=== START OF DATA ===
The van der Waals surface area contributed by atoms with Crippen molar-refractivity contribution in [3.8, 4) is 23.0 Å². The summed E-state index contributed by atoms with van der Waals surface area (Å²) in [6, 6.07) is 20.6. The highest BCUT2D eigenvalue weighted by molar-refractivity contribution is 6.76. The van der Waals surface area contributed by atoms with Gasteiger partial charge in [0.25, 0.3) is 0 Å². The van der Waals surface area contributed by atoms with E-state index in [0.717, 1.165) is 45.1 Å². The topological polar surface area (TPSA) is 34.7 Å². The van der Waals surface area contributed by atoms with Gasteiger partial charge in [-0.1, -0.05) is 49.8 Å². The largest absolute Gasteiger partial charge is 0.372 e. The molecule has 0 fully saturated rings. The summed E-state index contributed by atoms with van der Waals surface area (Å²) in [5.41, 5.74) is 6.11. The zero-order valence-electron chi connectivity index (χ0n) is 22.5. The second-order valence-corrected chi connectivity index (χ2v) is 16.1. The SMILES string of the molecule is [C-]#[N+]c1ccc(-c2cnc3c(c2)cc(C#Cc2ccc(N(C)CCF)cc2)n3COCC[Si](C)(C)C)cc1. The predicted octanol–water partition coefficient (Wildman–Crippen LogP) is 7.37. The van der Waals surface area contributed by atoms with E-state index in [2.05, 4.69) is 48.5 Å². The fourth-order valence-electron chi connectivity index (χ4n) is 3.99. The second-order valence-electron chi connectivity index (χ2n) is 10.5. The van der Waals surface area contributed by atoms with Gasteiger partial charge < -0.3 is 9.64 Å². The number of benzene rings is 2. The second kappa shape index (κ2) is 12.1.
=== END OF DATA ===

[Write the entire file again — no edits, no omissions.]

The van der Waals surface area contributed by atoms with Crippen molar-refractivity contribution in [3.8, 4) is 23.0 Å². The summed E-state index contributed by atoms with van der Waals surface area (Å²) in [6, 6.07) is 20.6. The highest BCUT2D eigenvalue weighted by molar-refractivity contribution is 6.76. The van der Waals surface area contributed by atoms with Gasteiger partial charge in [0.25, 0.3) is 0 Å². The van der Waals surface area contributed by atoms with E-state index in [0.717, 1.165) is 45.1 Å². The topological polar surface area (TPSA) is 34.7 Å². The van der Waals surface area contributed by atoms with Gasteiger partial charge in [-0.1, -0.05) is 49.8 Å². The largest absolute Gasteiger partial charge is 0.372 e. The molecule has 0 fully saturated rings. The summed E-state index contributed by atoms with van der Waals surface area (Å²) in [5.41, 5.74) is 6.11. The zero-order valence-electron chi connectivity index (χ0n) is 22.5. The second-order valence-corrected chi connectivity index (χ2v) is 16.1. The SMILES string of the molecule is [C-]#[N+]c1ccc(-c2cnc3c(c2)cc(C#Cc2ccc(N(C)CCF)cc2)n3COCC[Si](C)(C)C)cc1. The predicted octanol–water partition coefficient (Wildman–Crippen LogP) is 7.37. The van der Waals surface area contributed by atoms with E-state index in [2.05, 4.69) is 48.5 Å². The fourth-order valence-electron chi connectivity index (χ4n) is 3.99. The second-order valence-electron chi connectivity index (χ2n) is 10.5. The van der Waals surface area contributed by atoms with Gasteiger partial charge < -0.3 is 9.64 Å². The number of benzene rings is 2. The second kappa shape index (κ2) is 12.1.